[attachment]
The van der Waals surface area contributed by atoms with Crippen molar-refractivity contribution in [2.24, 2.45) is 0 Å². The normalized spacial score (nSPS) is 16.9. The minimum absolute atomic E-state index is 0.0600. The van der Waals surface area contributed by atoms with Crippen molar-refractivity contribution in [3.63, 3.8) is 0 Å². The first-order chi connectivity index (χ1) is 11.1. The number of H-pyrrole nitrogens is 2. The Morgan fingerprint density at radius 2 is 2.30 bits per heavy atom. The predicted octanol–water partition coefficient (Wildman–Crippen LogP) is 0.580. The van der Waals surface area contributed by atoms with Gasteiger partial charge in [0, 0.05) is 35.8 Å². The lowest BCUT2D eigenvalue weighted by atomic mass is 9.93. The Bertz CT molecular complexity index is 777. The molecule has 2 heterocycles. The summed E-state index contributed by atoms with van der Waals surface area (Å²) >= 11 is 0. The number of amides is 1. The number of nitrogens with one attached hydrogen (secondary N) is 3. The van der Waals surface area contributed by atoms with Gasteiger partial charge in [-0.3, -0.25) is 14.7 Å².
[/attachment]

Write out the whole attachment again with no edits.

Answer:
The van der Waals surface area contributed by atoms with Crippen molar-refractivity contribution in [2.24, 2.45) is 0 Å². The normalized spacial score (nSPS) is 16.9. The minimum absolute atomic E-state index is 0.0600. The van der Waals surface area contributed by atoms with Crippen molar-refractivity contribution in [3.63, 3.8) is 0 Å². The first-order chi connectivity index (χ1) is 11.1. The number of H-pyrrole nitrogens is 2. The Morgan fingerprint density at radius 2 is 2.30 bits per heavy atom. The predicted octanol–water partition coefficient (Wildman–Crippen LogP) is 0.580. The van der Waals surface area contributed by atoms with Gasteiger partial charge in [0, 0.05) is 35.8 Å². The lowest BCUT2D eigenvalue weighted by atomic mass is 9.93. The Bertz CT molecular complexity index is 777. The molecule has 2 heterocycles. The summed E-state index contributed by atoms with van der Waals surface area (Å²) >= 11 is 0. The number of amides is 1. The number of nitrogens with one attached hydrogen (secondary N) is 3. The van der Waals surface area contributed by atoms with Gasteiger partial charge in [-0.3, -0.25) is 14.7 Å².